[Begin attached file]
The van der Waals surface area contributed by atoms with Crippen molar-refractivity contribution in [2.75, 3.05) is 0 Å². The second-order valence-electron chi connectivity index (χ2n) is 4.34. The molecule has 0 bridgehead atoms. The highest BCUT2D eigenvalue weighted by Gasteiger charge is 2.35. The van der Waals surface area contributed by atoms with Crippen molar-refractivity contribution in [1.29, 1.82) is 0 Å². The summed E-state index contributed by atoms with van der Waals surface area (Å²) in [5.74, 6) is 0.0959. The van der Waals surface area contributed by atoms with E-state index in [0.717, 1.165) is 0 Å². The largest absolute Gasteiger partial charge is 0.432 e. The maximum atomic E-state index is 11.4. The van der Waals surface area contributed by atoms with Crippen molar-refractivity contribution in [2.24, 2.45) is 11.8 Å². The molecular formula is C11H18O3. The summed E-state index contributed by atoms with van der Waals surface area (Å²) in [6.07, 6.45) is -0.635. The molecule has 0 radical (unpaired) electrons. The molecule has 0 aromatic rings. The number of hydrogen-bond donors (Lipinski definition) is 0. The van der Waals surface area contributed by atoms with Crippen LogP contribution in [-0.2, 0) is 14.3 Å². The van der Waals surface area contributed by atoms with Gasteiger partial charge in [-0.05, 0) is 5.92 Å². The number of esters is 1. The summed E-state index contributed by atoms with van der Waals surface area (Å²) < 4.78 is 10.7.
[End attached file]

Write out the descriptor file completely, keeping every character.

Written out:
The van der Waals surface area contributed by atoms with Crippen molar-refractivity contribution in [2.75, 3.05) is 0 Å². The second-order valence-electron chi connectivity index (χ2n) is 4.34. The molecule has 0 bridgehead atoms. The highest BCUT2D eigenvalue weighted by Gasteiger charge is 2.35. The van der Waals surface area contributed by atoms with Crippen molar-refractivity contribution in [1.29, 1.82) is 0 Å². The summed E-state index contributed by atoms with van der Waals surface area (Å²) in [5.74, 6) is 0.0959. The van der Waals surface area contributed by atoms with E-state index in [0.717, 1.165) is 0 Å². The largest absolute Gasteiger partial charge is 0.432 e. The maximum atomic E-state index is 11.4. The van der Waals surface area contributed by atoms with Crippen molar-refractivity contribution in [2.24, 2.45) is 11.8 Å². The molecular formula is C11H18O3. The summed E-state index contributed by atoms with van der Waals surface area (Å²) in [6.07, 6.45) is -0.635. The molecule has 0 radical (unpaired) electrons. The molecule has 0 aromatic rings. The number of hydrogen-bond donors (Lipinski definition) is 0. The van der Waals surface area contributed by atoms with Crippen LogP contribution in [-0.2, 0) is 14.3 Å². The van der Waals surface area contributed by atoms with Gasteiger partial charge in [-0.05, 0) is 5.92 Å². The number of esters is 1. The summed E-state index contributed by atoms with van der Waals surface area (Å²) < 4.78 is 10.7.